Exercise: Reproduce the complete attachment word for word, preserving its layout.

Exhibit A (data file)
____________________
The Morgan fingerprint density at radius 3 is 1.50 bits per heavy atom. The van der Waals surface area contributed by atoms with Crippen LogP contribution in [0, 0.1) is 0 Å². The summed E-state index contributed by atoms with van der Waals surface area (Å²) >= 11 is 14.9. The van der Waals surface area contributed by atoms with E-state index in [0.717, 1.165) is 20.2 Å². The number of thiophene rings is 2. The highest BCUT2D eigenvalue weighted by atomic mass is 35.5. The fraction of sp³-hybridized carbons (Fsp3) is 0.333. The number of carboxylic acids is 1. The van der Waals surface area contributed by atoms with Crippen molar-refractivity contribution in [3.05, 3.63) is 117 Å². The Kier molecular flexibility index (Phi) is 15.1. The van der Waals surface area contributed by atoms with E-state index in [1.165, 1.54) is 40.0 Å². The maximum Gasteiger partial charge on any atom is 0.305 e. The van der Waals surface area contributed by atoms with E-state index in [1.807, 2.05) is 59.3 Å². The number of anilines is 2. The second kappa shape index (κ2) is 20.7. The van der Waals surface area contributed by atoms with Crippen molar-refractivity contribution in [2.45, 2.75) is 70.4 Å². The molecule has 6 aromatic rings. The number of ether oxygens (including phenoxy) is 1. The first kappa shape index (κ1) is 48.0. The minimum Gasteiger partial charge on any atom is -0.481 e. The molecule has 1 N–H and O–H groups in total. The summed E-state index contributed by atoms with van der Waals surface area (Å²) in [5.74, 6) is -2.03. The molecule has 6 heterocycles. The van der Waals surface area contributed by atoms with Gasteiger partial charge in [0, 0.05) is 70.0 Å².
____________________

The Morgan fingerprint density at radius 3 is 1.50 bits per heavy atom. The van der Waals surface area contributed by atoms with Crippen LogP contribution in [0, 0.1) is 0 Å². The summed E-state index contributed by atoms with van der Waals surface area (Å²) >= 11 is 14.9. The van der Waals surface area contributed by atoms with E-state index in [0.717, 1.165) is 20.2 Å². The number of thiophene rings is 2. The highest BCUT2D eigenvalue weighted by atomic mass is 35.5. The fraction of sp³-hybridized carbons (Fsp3) is 0.333. The number of carboxylic acids is 1. The van der Waals surface area contributed by atoms with Crippen molar-refractivity contribution in [3.05, 3.63) is 117 Å². The Kier molecular flexibility index (Phi) is 15.1. The van der Waals surface area contributed by atoms with E-state index in [1.165, 1.54) is 40.0 Å². The maximum Gasteiger partial charge on any atom is 0.305 e. The van der Waals surface area contributed by atoms with E-state index in [1.807, 2.05) is 59.3 Å². The number of anilines is 2. The second kappa shape index (κ2) is 20.7. The van der Waals surface area contributed by atoms with Crippen molar-refractivity contribution in [2.45, 2.75) is 70.4 Å². The molecule has 6 aromatic rings. The number of ether oxygens (including phenoxy) is 1. The first kappa shape index (κ1) is 48.0. The minimum Gasteiger partial charge on any atom is -0.481 e. The molecule has 1 N–H and O–H groups in total. The summed E-state index contributed by atoms with van der Waals surface area (Å²) in [5.74, 6) is -2.03. The molecule has 6 heterocycles. The van der Waals surface area contributed by atoms with Gasteiger partial charge in [0, 0.05) is 70.0 Å².